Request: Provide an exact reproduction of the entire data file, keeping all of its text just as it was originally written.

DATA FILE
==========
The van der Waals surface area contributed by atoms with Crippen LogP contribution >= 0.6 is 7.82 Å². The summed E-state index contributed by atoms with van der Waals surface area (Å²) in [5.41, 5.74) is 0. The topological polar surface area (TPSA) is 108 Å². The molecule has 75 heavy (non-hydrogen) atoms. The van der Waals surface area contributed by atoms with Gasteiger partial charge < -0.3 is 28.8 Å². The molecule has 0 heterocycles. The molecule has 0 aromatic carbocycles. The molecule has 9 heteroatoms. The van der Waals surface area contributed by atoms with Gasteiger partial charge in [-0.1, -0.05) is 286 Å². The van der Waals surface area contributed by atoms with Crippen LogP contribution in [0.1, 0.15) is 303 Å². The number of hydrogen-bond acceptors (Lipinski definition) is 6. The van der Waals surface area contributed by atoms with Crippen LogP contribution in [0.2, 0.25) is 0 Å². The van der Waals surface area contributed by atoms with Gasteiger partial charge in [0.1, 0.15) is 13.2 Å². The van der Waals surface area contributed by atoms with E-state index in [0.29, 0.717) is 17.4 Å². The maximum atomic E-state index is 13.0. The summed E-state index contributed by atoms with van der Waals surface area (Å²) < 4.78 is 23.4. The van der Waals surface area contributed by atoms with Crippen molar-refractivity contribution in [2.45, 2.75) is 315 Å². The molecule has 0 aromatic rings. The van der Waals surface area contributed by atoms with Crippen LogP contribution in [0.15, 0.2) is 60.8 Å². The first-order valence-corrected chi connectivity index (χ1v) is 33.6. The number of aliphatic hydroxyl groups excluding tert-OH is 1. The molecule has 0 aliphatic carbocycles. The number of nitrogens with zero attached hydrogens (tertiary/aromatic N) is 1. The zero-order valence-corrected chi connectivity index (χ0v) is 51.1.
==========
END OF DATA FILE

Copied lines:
The van der Waals surface area contributed by atoms with Crippen LogP contribution >= 0.6 is 7.82 Å². The summed E-state index contributed by atoms with van der Waals surface area (Å²) in [5.41, 5.74) is 0. The topological polar surface area (TPSA) is 108 Å². The molecule has 75 heavy (non-hydrogen) atoms. The van der Waals surface area contributed by atoms with Gasteiger partial charge < -0.3 is 28.8 Å². The molecule has 0 heterocycles. The molecule has 0 aromatic carbocycles. The molecule has 9 heteroatoms. The van der Waals surface area contributed by atoms with Gasteiger partial charge in [-0.1, -0.05) is 286 Å². The van der Waals surface area contributed by atoms with Crippen LogP contribution in [0.1, 0.15) is 303 Å². The number of hydrogen-bond acceptors (Lipinski definition) is 6. The van der Waals surface area contributed by atoms with Crippen LogP contribution in [0.2, 0.25) is 0 Å². The van der Waals surface area contributed by atoms with Gasteiger partial charge in [0.1, 0.15) is 13.2 Å². The van der Waals surface area contributed by atoms with E-state index in [0.29, 0.717) is 17.4 Å². The maximum atomic E-state index is 13.0. The summed E-state index contributed by atoms with van der Waals surface area (Å²) < 4.78 is 23.4. The van der Waals surface area contributed by atoms with Crippen molar-refractivity contribution in [2.45, 2.75) is 315 Å². The molecule has 0 aromatic rings. The van der Waals surface area contributed by atoms with Crippen LogP contribution in [0.15, 0.2) is 60.8 Å². The first-order valence-corrected chi connectivity index (χ1v) is 33.6. The number of aliphatic hydroxyl groups excluding tert-OH is 1. The molecule has 0 aliphatic carbocycles. The number of nitrogens with zero attached hydrogens (tertiary/aromatic N) is 1. The zero-order valence-corrected chi connectivity index (χ0v) is 51.1.